Columbia County’s second largest employer suspended operations this week and laid off a majority of its staff.
Columbia Pulp has stopped its pulp mill operations at Lyons Ferry because of a disruption in its supply chain and concerns about not being able to follow COVID-19 precautions, the company announced Wednesday morning.
The disruption of the first straw pulp mill of its kind in North America comes just five months after the company began production.
According to a written statement, the company has laid off most of its employees and kept a small group on board. Columbia Pulp’s board of directors made the decision Saturday and shutdown procedures began Sunday. Operations eventually stopped completely Tuesday.
“After careful deliberation and my formal recommendation, the board of managers has elected to enact an orderly and temporary suspension of operations at the Lyons Ferry facility,” CEO John Begley said in a prepared statement. “These are extraordinary times and the circumstances surrounding the COVID-19 pandemic are unprecedented. ... Despite the incredible efforts of our employees and dedicated vendors, the board has determined that following the state of Washington’s ‘Stay at Home, Stay Safe’ guidance is the best course of action at this time.”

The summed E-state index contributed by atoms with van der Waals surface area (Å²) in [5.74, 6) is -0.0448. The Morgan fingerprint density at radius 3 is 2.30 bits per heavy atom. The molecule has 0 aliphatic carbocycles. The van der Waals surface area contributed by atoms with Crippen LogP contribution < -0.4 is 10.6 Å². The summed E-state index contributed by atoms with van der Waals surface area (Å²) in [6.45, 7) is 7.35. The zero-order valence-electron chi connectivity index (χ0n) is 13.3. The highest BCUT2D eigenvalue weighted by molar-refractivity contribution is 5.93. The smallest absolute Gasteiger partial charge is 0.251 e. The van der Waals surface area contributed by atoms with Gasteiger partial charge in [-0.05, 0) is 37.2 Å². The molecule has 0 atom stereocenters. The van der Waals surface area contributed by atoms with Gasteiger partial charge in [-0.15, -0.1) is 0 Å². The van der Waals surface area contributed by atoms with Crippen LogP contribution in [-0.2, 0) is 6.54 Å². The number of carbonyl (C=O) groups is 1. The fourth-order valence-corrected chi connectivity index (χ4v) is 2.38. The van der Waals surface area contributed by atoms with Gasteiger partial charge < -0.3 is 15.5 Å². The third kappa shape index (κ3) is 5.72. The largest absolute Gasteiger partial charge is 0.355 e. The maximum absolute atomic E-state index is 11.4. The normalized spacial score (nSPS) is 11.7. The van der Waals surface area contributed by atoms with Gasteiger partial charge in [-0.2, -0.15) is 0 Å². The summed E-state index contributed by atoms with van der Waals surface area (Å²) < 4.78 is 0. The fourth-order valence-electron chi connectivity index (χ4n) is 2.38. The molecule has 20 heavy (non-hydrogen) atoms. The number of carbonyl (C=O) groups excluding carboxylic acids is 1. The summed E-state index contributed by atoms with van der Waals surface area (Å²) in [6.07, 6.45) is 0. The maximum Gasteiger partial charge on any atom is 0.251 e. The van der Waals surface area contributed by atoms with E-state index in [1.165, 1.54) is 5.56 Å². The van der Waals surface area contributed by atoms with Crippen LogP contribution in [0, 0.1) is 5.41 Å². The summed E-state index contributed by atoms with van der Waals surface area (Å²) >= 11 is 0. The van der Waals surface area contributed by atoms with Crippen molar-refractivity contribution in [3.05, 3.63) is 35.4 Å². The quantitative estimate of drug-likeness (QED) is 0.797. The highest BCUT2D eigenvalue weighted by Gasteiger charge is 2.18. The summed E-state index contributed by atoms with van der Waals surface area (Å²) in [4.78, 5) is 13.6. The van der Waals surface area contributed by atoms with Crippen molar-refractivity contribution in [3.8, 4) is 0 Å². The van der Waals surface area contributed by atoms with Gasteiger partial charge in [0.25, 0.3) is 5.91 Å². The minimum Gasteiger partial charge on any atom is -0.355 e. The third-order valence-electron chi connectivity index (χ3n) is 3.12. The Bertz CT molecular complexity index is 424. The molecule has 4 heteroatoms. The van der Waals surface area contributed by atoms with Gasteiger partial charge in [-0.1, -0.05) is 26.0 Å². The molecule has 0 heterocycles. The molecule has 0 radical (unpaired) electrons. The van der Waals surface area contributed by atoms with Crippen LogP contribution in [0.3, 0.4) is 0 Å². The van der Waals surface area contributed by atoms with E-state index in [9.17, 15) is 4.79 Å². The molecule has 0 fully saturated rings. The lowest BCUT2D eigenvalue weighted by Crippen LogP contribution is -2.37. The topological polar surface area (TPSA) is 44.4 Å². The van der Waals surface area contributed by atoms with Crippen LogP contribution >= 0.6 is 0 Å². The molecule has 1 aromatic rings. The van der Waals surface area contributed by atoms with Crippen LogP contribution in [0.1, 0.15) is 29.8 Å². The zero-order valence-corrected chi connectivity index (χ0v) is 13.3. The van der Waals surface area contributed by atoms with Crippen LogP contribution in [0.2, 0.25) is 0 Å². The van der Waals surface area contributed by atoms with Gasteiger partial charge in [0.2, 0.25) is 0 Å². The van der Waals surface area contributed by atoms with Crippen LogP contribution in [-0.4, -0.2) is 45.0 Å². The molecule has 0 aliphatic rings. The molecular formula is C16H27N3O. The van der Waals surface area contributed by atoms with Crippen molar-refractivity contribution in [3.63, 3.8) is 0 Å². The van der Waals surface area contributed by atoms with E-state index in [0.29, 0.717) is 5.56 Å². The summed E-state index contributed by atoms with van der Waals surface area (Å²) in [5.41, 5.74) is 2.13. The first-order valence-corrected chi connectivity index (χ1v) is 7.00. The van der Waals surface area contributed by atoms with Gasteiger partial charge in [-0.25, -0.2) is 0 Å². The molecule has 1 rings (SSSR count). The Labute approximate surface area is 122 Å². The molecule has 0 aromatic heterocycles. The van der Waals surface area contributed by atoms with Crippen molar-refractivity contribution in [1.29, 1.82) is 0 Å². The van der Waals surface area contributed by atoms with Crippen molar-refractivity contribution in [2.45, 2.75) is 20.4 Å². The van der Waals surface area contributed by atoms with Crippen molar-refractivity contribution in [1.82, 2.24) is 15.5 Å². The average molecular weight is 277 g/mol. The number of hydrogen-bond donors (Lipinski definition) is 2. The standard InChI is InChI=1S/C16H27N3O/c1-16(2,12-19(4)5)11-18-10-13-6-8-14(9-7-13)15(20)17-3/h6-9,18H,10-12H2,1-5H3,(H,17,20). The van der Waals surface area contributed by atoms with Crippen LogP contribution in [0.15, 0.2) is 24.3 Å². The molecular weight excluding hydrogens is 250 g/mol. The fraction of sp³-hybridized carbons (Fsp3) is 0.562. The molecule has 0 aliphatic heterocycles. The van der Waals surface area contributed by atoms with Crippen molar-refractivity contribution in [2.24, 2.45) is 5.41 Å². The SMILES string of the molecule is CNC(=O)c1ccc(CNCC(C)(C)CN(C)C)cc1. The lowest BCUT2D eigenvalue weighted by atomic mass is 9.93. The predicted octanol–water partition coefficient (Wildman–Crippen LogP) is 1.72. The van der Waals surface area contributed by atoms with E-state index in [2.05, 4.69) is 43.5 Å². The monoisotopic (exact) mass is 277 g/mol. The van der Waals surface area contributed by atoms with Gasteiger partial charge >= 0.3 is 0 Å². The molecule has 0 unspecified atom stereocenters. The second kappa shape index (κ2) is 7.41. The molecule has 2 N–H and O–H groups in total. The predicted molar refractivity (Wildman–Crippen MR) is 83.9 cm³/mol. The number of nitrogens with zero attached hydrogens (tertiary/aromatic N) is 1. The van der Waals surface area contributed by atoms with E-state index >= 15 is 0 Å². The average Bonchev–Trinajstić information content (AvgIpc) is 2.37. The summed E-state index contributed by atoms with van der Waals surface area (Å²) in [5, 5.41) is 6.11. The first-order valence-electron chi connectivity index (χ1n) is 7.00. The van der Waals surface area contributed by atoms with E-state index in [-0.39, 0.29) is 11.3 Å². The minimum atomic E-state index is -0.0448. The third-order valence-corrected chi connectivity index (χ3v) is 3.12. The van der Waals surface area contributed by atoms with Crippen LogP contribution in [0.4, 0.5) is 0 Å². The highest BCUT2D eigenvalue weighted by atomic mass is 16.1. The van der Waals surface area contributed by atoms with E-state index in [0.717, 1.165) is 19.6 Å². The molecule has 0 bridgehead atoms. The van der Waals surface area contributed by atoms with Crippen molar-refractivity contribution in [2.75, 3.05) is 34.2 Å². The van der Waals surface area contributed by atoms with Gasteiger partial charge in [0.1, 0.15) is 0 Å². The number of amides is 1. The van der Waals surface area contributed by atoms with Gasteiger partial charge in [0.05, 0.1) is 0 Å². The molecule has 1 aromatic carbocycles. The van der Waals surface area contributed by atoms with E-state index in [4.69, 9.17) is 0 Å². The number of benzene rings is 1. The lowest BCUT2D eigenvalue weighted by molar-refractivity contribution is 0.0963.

Columbia Pulp employs about 100 people in Columbia County between the Lyons Ferry plant and its Dayton office. Upon opening it became the second largest employer in the county.
Initially, according to the statement, Columbia Pulp assumed it could continue to operate under the mandate, but its leaders had begun plans on how to scale back operations anyway.
As time went on, it became apparent that the disruption in its supply chain and “concern” mounting among its workforce would not lend to operations continuing.
According to the statement, Columbia Pulp “will monitor the pandemic that is impacting not only Washington state but the global pulp and paper market in which the company operates.”
The company is also looking for government assistance for its laid off employees. The board plans to restart the mill as soon as it’s safe and feasible, according to the statement.
Columbia Pulp produces wheat pulp products such as containers, tissues and towels and dubs itself “North America’s first tree-free pulp mill.” It processes about 250,000 tons of wheat pulp yearly.